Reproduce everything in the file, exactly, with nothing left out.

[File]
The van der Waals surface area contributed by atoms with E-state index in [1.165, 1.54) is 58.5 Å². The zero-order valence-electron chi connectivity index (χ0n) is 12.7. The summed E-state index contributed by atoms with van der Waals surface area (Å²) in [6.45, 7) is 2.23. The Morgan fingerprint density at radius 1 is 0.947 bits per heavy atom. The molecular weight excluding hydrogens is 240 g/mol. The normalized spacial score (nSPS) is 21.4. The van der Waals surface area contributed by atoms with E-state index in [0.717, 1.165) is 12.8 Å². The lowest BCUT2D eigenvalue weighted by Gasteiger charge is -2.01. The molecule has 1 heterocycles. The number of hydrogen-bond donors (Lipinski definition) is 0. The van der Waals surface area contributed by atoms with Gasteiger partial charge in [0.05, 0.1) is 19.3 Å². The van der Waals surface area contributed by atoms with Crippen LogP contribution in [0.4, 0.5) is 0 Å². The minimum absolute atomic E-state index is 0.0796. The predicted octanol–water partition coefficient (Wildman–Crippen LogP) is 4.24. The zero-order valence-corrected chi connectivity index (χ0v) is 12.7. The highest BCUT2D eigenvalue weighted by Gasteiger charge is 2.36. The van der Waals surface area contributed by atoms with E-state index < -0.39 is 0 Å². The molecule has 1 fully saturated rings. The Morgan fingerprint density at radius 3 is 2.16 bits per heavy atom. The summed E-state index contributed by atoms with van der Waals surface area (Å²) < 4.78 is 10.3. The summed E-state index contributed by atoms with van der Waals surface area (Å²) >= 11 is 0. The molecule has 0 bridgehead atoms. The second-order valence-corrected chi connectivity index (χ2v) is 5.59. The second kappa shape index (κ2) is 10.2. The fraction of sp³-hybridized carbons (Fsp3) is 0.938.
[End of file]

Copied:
The van der Waals surface area contributed by atoms with E-state index in [1.165, 1.54) is 58.5 Å². The zero-order valence-electron chi connectivity index (χ0n) is 12.7. The summed E-state index contributed by atoms with van der Waals surface area (Å²) in [6.45, 7) is 2.23. The Morgan fingerprint density at radius 1 is 0.947 bits per heavy atom. The molecular weight excluding hydrogens is 240 g/mol. The normalized spacial score (nSPS) is 21.4. The van der Waals surface area contributed by atoms with E-state index in [0.717, 1.165) is 12.8 Å². The lowest BCUT2D eigenvalue weighted by Gasteiger charge is -2.01. The molecule has 1 heterocycles. The number of hydrogen-bond donors (Lipinski definition) is 0. The van der Waals surface area contributed by atoms with Gasteiger partial charge in [0.05, 0.1) is 19.3 Å². The van der Waals surface area contributed by atoms with Crippen LogP contribution in [0.4, 0.5) is 0 Å². The minimum absolute atomic E-state index is 0.0796. The predicted octanol–water partition coefficient (Wildman–Crippen LogP) is 4.24. The zero-order valence-corrected chi connectivity index (χ0v) is 12.7. The highest BCUT2D eigenvalue weighted by Gasteiger charge is 2.36. The van der Waals surface area contributed by atoms with E-state index < -0.39 is 0 Å². The molecule has 1 fully saturated rings. The Morgan fingerprint density at radius 3 is 2.16 bits per heavy atom. The summed E-state index contributed by atoms with van der Waals surface area (Å²) < 4.78 is 10.3. The summed E-state index contributed by atoms with van der Waals surface area (Å²) >= 11 is 0. The molecule has 0 bridgehead atoms. The second-order valence-corrected chi connectivity index (χ2v) is 5.59. The second kappa shape index (κ2) is 10.2. The fraction of sp³-hybridized carbons (Fsp3) is 0.938.